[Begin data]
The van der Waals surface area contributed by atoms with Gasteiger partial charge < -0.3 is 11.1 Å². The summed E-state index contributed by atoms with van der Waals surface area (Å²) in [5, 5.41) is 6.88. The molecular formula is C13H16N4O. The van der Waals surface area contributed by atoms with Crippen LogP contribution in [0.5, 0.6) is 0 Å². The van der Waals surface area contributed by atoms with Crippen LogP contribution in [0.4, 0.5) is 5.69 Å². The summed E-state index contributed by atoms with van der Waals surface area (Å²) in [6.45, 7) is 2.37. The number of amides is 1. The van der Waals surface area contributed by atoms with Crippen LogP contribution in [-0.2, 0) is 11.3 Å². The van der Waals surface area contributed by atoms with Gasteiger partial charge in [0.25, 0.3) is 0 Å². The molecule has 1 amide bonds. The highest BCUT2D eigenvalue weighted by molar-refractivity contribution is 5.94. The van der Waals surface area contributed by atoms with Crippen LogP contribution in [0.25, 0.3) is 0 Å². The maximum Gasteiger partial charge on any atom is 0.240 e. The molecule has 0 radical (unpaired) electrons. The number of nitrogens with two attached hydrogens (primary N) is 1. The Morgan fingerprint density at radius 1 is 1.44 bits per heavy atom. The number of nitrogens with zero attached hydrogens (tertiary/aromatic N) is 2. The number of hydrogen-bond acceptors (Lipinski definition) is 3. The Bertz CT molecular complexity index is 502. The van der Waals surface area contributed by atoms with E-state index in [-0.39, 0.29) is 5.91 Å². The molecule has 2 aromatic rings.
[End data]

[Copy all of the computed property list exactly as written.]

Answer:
The van der Waals surface area contributed by atoms with Gasteiger partial charge < -0.3 is 11.1 Å². The summed E-state index contributed by atoms with van der Waals surface area (Å²) in [5, 5.41) is 6.88. The molecular formula is C13H16N4O. The van der Waals surface area contributed by atoms with Crippen LogP contribution in [0.5, 0.6) is 0 Å². The van der Waals surface area contributed by atoms with Crippen LogP contribution in [0.4, 0.5) is 5.69 Å². The summed E-state index contributed by atoms with van der Waals surface area (Å²) in [6.45, 7) is 2.37. The number of amides is 1. The van der Waals surface area contributed by atoms with Crippen LogP contribution in [-0.2, 0) is 11.3 Å². The van der Waals surface area contributed by atoms with Gasteiger partial charge in [0.25, 0.3) is 0 Å². The molecule has 1 amide bonds. The highest BCUT2D eigenvalue weighted by molar-refractivity contribution is 5.94. The van der Waals surface area contributed by atoms with Crippen LogP contribution in [0.25, 0.3) is 0 Å². The maximum Gasteiger partial charge on any atom is 0.240 e. The molecule has 0 radical (unpaired) electrons. The number of nitrogens with two attached hydrogens (primary N) is 1. The Morgan fingerprint density at radius 1 is 1.44 bits per heavy atom. The number of nitrogens with zero attached hydrogens (tertiary/aromatic N) is 2. The number of hydrogen-bond acceptors (Lipinski definition) is 3. The Bertz CT molecular complexity index is 502. The van der Waals surface area contributed by atoms with E-state index in [-0.39, 0.29) is 5.91 Å². The molecule has 2 aromatic rings.